On September 19, 2011, the radical Jamaat-Shibir appeared on the peaceful streets of Dhaka and Chittagong to terrorize public security and vandalize public property. These so-called Islamic fundamentalists burnt and ransacked property worth Tk 10 million. Their agenda: stop the War Criminals’ Trials of the top Jamaat leaders who stand accused of being collaborators or for their direct role in the killings and lootings during the 1971 war of freedom. The armed extremist followers of these accused came out on the streets and tried to show their muscle in the face of ongoing trials. There can be no doubt that Jamaat-Shibir activists are in contempt of court for challenging the writ of higher judiciary. And the judiciary would be within its rights to take suo-moto action against these neo-Nazis of Bangladesh who feel NO guilt for their leaders’ brutality in ‘71. After all, there is no statute of limitation on human conscience.
Senior Jamaat leaders were also involved in the 21st August grenade attack on Awami League rally, and their role as mentors of militancy in Bangladesh is an open secret. Top Jamaat leader Nijami even supported militancy on camera when he denied the existence of Bangla Bhai and accused the media of creating the boogey of this executed militant. It is also a matter of record that most of high-level militants arrested during operations confessed to their Jamaat links; their confessions offer substantial evidence that almost all banned militant outfits, like Harkatul Jihad BD, Jamayetul Mujahedeen BD and Hizbut Tehrir, were produced from the radical factory of Jamaat-Shibir.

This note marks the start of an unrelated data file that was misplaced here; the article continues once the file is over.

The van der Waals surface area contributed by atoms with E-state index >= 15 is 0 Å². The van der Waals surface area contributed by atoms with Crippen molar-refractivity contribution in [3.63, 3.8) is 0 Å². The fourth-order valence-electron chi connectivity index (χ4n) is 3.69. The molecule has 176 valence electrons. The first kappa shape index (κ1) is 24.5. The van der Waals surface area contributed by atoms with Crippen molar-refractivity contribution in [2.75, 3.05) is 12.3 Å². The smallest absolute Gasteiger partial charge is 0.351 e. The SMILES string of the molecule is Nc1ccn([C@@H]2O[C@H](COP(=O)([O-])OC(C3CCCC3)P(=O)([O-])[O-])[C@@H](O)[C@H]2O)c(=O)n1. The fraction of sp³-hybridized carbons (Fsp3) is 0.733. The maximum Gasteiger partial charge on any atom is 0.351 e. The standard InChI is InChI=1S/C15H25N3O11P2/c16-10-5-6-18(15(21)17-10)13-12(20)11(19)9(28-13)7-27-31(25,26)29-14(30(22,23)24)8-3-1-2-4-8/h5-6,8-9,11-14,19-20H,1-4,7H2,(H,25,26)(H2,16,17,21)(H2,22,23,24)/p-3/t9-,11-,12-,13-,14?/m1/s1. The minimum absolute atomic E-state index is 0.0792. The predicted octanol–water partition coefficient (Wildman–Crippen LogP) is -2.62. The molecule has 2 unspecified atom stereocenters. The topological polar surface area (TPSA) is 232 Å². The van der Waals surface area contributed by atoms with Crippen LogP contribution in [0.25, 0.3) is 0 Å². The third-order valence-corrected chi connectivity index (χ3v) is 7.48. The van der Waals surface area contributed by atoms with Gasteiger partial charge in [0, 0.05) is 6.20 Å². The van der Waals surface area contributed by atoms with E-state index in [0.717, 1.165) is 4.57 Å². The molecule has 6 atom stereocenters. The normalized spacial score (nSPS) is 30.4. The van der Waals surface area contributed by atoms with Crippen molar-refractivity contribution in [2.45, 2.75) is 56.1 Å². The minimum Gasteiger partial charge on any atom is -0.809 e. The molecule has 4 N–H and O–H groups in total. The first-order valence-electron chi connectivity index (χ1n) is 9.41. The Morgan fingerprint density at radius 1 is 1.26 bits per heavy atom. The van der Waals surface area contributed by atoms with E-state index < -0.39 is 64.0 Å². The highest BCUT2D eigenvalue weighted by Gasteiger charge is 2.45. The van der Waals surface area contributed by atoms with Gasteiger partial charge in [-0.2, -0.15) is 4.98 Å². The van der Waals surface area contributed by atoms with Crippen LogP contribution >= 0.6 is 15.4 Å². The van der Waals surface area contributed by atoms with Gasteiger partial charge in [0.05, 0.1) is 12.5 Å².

Jamaat-e-Islami is operating on the open agenda that it wants to destroy the secular fabrics of democracy and replace it with Shariah through a militant uprise. The BNP-Jamaat coalition government (2001-06) offered militancy a safe haven in Bangladesh. It even tried to create links between Islamic radicals and separatist groups of North-East India. Some coalition leaders were also allegedly involved in offering a weapons transit to ULFA.
BNP continues its strong support to Jamaat by calling for an unruly strike on Sept 22 against the Awami League which came into power one of the promises of war criminals’ trials. The radical duo also appears quite infuriated at the recent peaceful advances between Dhaka and New Delhi: Harkatul Jihad bombed Delhi High Court when the Indian Prime Minister was visiting Dhaka earlier this month, while ULFA continues to get support from this very outfit in its fight against the Indian government. The doctrine that ‘my enemy’s enemy is my friend’ is apparently the connection between all terror groups of India, Bangladesh and Pakistan.
It is about time that Jamaat be banned as a political party in Bangladesh. Its attempt to hold the capital hostage on Sept 19 should not go unpunished. BNP strikes should also be tackled firmly so that the country does not sink into chaos. Bangladeshis have long been victims of political violence and hartals. The BNP-Jamaat anarchism to obtain power should no longer be allowed to continue. BNP should especially understand that it has lost public faith for its conspiratory marriage with Jamaat and for giving BNP leader Tareq Rahman a free hand to mentor militants in the name of jihad. Also, the party’s stand against war criminal trials rightly raises the question: is BNP against providing justice and closure to the 30 lakh Bengalis killed and 4 lakh women tortured in ’71?
The performance of BNP-Jamaat government during its 2001-06 tenure offers no excuse or reason for the duo to ask Awami League to step down for its failure in running public office. Democracy requires that the mandate of the people of Bangladesh be respected and disagreements be channeled through parliament, media and social platforms. Voters have chosen BNP as the opposition party to keep an eye on government performance and voice concerns in parliamentary sessions. This wild wild east terrorism in the name of politics carries no mass appeal what so ever. Following the letter of law, strikes should be banned to safeguard public security and economy. BNP should wait for next elections.